This year's London 2012 Olympics were a timely reminder of Olympic Games held in the past. Germany has hosted the Olympic Games twice before – Berlin in 1936 and Munich in 1972. Both are remembered for sporting and political reasons. This spotlight will examine the controversial 1936 Berlin Olympics and its coverage within the UL collections.
A poster for the 1936 Berlin Olympics
The Berlin Olympics had been awarded to Germany before the Nazis came to power, but in August 1936 they provided a perfect opportunity for the Nazis to showcase Hitler's Third Reich to the 49 nations of the world competing for Olympic gold. One highlight of the UL's Germanic collections is "Ludwig Haymann : Die Olympischen Spiele 1936 (1936)" at F193.b.1.5, which contains contemporary photographic source material taken by Heinrich Hoffmann, the official photographer of the Nazi party. This item unusually contains viewing glasses inside the front cover with which to view the stereoscopic photographs accompanying the text. The UL also holds the catalogue of a major exhibition on the 1936 Olympics organised by Berlin's Topography of Terror Museum: "Reinhard Rürup (ed.) : 1936, die Olympischen Spiele und der Nationalsozialismus (1996)" at 416.c.99.318 as well as the score of Richard Strauss' "Olympische Hymne" at M290.a.90.624, an anthem especially composed by Strauss to celebrate the Berlin Olympics.
The 1936 Olympics will mostly be remembered for the exploitation of the Games by the Third Reich in pursuit of Nazi ideology. The Olympics were a political coup for Reich Minister of Propaganda Joseph Goebbels, who ordered the removal of anti-Semitic slogans from Jewish shops, moved "undesirables" out of Berlin, toned down the racist Nazi newspaper "Der Stürmer" and organised groundbreaking TV and radio broadcasting of the Games. The use of propaganda by Goebbels and the Nazis is explored in "Lutz Hachmeister & Michael Kloft (eds.) : Das Goebbels-Experiment, Propaganda und Politik (2005)" at C200.b.4980. A recent comprehensive biography of Goebbels "Peter Longerich : Joseph Goebbels, Biographie (2010)" is held at 571:75.c.201.13 and this makes use of a critical edition of the original Goebbels diaries "Elke Fröhlich (ed.) : Die Tagebücher von Joseph Goebbels (1993-2008)" held at 571:73.c.95.228-247.
The Berlin Games were only a partial success for the Nazis. Germany finished top of the medal table ahead of their main rivals, the United States, but the Americans dominated the Athletics events with African American Jesse Owens winning four gold medals ahead of his blond, Aryan rivals. Hitler refused to put the gold medal around Owens' neck. The exploitation of the Olympic Games by the Third Reich is examined in "Hilmar Hoffmann : Mythos Olympia (1993)" at S416.b.99.1, which is a standard critical work on the subject.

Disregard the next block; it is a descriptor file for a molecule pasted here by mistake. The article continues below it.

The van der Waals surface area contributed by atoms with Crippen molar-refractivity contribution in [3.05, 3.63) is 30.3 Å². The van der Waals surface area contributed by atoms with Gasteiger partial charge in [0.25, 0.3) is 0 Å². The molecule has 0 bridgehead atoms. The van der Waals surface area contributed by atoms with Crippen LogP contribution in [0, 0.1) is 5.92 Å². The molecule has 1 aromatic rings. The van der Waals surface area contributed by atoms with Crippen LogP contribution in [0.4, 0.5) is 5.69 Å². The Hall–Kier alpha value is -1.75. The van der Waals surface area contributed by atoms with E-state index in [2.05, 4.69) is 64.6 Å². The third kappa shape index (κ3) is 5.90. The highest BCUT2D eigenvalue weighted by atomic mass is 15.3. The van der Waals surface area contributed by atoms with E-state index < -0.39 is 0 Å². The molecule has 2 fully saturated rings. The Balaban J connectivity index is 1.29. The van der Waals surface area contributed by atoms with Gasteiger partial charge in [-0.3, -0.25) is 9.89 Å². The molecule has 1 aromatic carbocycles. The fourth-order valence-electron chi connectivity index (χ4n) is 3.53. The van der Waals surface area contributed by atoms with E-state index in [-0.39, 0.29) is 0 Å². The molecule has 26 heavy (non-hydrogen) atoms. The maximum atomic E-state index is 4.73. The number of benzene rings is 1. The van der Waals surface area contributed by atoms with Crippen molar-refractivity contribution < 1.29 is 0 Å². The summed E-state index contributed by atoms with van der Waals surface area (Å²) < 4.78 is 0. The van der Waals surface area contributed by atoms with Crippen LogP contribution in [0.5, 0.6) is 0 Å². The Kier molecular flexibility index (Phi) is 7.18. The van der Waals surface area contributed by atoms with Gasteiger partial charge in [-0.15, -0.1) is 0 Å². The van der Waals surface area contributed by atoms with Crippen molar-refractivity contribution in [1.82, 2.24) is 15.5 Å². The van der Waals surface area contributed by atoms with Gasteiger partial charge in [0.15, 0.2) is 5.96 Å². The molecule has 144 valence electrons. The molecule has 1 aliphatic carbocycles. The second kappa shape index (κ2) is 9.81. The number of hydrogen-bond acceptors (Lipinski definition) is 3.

The German filmmaker Leni Riefenstahl was famously commissioned by the German Olympic Committee to make a film documenting the Berlin Games for $7 million. The film was titled "Olympia" and was released in two parts: Olympia 1. Teil – Fest der Völker and Olympia 2. Teil – Fest der Schönheit. Copies of the film are held in the Medieval and Modern Languages library at VID.G.353 and VID.G.354. Olympia was the first documentary feature film ever made of the Olympic Games and it pioneered many groundbreaking techniques such as slow motion footage, varied camera angles, tracking shots and extreme close-ups, which have since become standards of the film industry. The film remains controversial to this day due to its political context and its glorification of the Nazi era, but it is still regarded as a major landmark in the history of documentary filmmaking. The UL holds some contemporary documentation regarding the film: "Leni Riefenstahl : Schönheit im olympischen Kampf (1937)" at S416.a.93.1 and a facsimile edition of "Leni Riefenstahl : Dokumentation zum Olympiafilm (1937)" at S950.a.200.137.
After 1945, Leni Riefenstahl's close association with Hitler and the Third Reich destroyed her film career. She was arrested at the end of World War Two, but released without charge. The UL holds two editions of her personal memoirs: "Leni Riefenstahl : Memoiren (1987)" at CCC.60.241 and "Leni Riefenstahl : Memoiren, 1902-1945 (1990)" at 415.d.99.35. The library also holds a number of Riefenstahl biographies such as "Rainer Rother : Leni Riefenstahl, die Verführung des Talents (2.Aufl. 2001)" at 415:3.c.200.239 (2002 English translation at 415:3.c.200.149) and "Jürgen Trimborn : Riefenstahl, eine deutsche Karriere (2002)" at 415:3.c.200.163 (2008 English translation at 415:3.c.200.1644). For a recent critical overview of her work, consult "Markwart Herzog & Mario Leis (eds.) : Kunst und Ästhetik im Werk Leni Riefenstahls (2011)" at 415:3.c.201.442 and, for a recent assessment of her life and times comparing her with actress Marlene Dietrich, see "Karin Wieland : Dietrich & Riefenstahl, der Traum von der neuen Frau (2011)" at 571:73.c.201.5. Despite the controversy surrounding her films, when Leni Riefenstahl died in 2003, aged 101, The Economist described her as "the greatest female filmmaker of the 20th century".